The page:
Nose blindness is a common phenomenon, and there’s no way you can permanently get over it. However, there are a few natural ways for you to get rid of nose blindness temporarily. You can try staying out of your house more often than usual, such as taking long strolls, spending more time in the gym, or simply enjoying your yard. Upon re-entering your house, you will surprisingly find that your ability to smell your house gets re-sensitized for a little while.

Exercising can also temporarily improve your sense of smell with increased blood flow. You can try a headstand or quickly running up and down the stairs to get the blood flowing and temporarily agitate your smelling senses.

Interestingly, the easiest way to train your brain to notice the smell you usually ignore is to worry about the smell. That’s right! Your brain can turn on the sensory receptors for a particular smell if you stress or worry enough about it. However, the smell will fade away as soon as you lose focus.

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There are other reasons why you can smell the houses of others but not yours.

Your nose is much more mysterious than you think. While your nose gets accustomed enough to certain smells to ignore them, the following are some medical phenomena that can lead your nose to behave erratically.

1 Phantosmia

Olfactory hallucination or phantosmia is when your nose plays tricks on you, and you experience smells that are not actually present around you. Upper respiratory induction, a head injury, an inflamed sinus, brain tumors, etc., can cause you to smell phantom smells. There also have been reports of phantosmia from COVID-19 infection. Usually, phantosmia is not something to worry about. However, it can be a sign of an underlying medical condition if it does not clear itself in a couple of days. In such a case, you should consider seeing a doctor.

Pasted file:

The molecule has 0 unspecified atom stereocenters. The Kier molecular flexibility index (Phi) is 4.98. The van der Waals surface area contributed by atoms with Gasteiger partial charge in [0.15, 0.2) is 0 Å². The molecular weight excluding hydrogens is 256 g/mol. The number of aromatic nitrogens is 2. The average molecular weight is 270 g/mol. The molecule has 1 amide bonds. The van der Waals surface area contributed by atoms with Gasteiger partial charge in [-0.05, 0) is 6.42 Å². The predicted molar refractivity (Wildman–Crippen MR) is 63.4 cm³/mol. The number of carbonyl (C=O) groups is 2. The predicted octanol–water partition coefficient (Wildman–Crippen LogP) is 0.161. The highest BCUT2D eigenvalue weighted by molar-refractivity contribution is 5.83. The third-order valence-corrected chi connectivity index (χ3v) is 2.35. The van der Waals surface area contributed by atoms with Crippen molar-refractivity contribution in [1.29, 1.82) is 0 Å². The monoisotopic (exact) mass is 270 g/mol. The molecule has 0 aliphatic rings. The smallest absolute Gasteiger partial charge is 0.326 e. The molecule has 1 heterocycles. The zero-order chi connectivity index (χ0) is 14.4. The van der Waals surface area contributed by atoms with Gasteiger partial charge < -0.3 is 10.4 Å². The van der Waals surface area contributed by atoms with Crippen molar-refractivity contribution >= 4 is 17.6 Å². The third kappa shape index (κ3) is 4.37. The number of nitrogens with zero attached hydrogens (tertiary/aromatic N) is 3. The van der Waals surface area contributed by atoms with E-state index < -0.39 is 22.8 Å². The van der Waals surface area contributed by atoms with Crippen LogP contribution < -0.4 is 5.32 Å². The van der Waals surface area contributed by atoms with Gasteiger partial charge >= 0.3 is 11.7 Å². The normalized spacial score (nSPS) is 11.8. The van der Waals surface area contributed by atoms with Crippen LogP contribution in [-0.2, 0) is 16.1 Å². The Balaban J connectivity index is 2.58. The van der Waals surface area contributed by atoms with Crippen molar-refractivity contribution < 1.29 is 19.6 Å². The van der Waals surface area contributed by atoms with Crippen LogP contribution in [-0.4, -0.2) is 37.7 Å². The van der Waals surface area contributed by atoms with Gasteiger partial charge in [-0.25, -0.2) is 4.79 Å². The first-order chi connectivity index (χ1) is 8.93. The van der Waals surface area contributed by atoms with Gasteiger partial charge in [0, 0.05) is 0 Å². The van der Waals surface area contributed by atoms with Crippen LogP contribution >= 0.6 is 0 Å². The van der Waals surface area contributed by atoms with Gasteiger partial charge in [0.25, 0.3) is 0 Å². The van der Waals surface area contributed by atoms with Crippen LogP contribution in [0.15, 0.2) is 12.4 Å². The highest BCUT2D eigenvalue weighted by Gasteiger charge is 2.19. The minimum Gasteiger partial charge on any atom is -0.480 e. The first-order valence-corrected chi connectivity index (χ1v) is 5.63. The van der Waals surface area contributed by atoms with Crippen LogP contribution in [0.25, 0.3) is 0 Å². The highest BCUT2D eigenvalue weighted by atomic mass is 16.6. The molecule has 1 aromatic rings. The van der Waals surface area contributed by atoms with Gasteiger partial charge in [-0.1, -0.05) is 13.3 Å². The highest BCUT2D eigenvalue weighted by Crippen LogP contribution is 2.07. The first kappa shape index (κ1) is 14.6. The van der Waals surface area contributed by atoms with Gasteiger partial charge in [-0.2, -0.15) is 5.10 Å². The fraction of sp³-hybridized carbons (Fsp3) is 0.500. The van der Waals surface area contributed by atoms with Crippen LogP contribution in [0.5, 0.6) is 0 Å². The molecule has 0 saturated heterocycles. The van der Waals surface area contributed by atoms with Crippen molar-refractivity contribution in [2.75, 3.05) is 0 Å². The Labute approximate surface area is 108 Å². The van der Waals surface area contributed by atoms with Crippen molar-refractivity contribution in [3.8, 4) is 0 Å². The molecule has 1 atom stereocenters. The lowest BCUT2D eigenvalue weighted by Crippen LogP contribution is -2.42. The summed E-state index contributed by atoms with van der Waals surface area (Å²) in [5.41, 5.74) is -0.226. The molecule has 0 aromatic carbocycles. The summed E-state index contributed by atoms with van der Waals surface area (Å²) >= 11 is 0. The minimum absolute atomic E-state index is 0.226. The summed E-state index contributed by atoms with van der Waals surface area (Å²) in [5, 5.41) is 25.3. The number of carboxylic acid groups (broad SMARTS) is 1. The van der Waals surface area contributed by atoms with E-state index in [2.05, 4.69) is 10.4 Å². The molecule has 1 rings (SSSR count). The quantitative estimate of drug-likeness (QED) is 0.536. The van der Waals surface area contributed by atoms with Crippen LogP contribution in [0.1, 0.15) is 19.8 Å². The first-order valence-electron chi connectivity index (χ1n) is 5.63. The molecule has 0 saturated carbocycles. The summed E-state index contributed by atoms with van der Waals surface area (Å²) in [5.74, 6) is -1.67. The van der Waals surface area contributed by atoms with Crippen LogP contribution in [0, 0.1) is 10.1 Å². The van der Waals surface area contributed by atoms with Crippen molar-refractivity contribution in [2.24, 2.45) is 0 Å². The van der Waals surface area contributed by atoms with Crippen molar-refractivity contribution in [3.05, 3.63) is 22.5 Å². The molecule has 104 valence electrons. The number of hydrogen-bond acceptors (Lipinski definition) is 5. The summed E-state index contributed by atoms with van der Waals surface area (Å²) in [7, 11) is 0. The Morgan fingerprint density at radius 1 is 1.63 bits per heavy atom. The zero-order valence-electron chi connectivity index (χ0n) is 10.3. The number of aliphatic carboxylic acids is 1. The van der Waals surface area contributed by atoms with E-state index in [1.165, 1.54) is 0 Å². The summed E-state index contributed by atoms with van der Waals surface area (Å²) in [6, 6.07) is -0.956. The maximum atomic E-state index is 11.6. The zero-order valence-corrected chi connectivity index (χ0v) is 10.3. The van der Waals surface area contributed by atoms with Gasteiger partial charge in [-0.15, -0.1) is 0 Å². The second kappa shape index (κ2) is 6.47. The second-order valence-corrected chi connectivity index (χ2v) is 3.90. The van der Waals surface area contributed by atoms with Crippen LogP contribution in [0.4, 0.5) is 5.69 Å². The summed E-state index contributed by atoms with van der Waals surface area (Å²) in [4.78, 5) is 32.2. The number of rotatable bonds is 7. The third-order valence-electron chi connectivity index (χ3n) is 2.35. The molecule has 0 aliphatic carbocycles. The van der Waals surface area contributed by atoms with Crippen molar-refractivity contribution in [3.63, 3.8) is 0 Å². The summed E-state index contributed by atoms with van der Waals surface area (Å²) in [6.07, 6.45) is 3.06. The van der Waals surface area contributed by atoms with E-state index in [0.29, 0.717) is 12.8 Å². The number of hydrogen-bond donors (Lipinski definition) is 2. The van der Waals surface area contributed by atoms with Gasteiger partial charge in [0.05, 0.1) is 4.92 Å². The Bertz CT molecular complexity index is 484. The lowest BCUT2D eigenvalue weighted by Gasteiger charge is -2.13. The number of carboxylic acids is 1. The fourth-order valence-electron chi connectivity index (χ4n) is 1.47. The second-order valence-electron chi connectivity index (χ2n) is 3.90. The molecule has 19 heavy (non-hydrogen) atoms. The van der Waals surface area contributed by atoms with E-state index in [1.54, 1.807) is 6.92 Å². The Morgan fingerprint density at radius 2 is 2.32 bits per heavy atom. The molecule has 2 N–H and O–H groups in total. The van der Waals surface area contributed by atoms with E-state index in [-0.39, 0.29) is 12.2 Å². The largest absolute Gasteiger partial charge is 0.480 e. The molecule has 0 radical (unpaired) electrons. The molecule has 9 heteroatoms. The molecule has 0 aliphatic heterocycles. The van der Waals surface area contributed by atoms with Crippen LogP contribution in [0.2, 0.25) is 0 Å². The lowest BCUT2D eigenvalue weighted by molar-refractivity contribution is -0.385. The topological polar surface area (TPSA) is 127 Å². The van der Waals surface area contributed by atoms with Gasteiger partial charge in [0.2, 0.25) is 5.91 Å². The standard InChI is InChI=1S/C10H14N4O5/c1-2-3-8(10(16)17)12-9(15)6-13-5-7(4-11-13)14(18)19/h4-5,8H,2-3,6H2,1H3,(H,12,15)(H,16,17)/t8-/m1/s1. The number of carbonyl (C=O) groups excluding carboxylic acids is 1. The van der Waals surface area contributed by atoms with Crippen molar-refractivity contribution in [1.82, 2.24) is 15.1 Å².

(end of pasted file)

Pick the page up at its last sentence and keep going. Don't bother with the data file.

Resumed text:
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2 Parosmia

Parosmia is a medical condition when your brain cannot perceive smells correctly, i.e., you experience a distorted sense of smell. It usually happens when olfactory receptors inside your nose fail to detect odors correctly and send faulty signals to your brain. For example, you smell a watermelon, and instead of its fruity scent, you experience a foul smell like a rotting tomato. Colds, head injuries, drugs, sinus infections, etc., can cause parosmia. You may also have trouble detecting smells due to smoking, exposure to chemicals, side effects of chemotherapy, etc.

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3 Hyposmia and Anosmia

Hyposmia is a medical condition where your capability to identify smells is reduced. You may not feel the actual intensity of an odor if you have hyposmia. Whereas with anosmia, you entirely lose your ability to smell. Certain allergies, head injuries, flu, etc., can lead to hyposmia and anosmia. In some rare cases, people have been reported to have had anosmia since birth!

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4 Hyperosmia

If you experience overwhelming sensitivity towards the smell, you may be experiencing hyperosmia. People with a heightened sense of smell, i.e., hyperosmia, are also referred to as “super-smellers.” Pregnancy, sclerosis, epilepsy, psychiatric conditions, etc., can be responsible for hyperosmia.

Also Read:
10 Fascinating Phenomena in the Human Body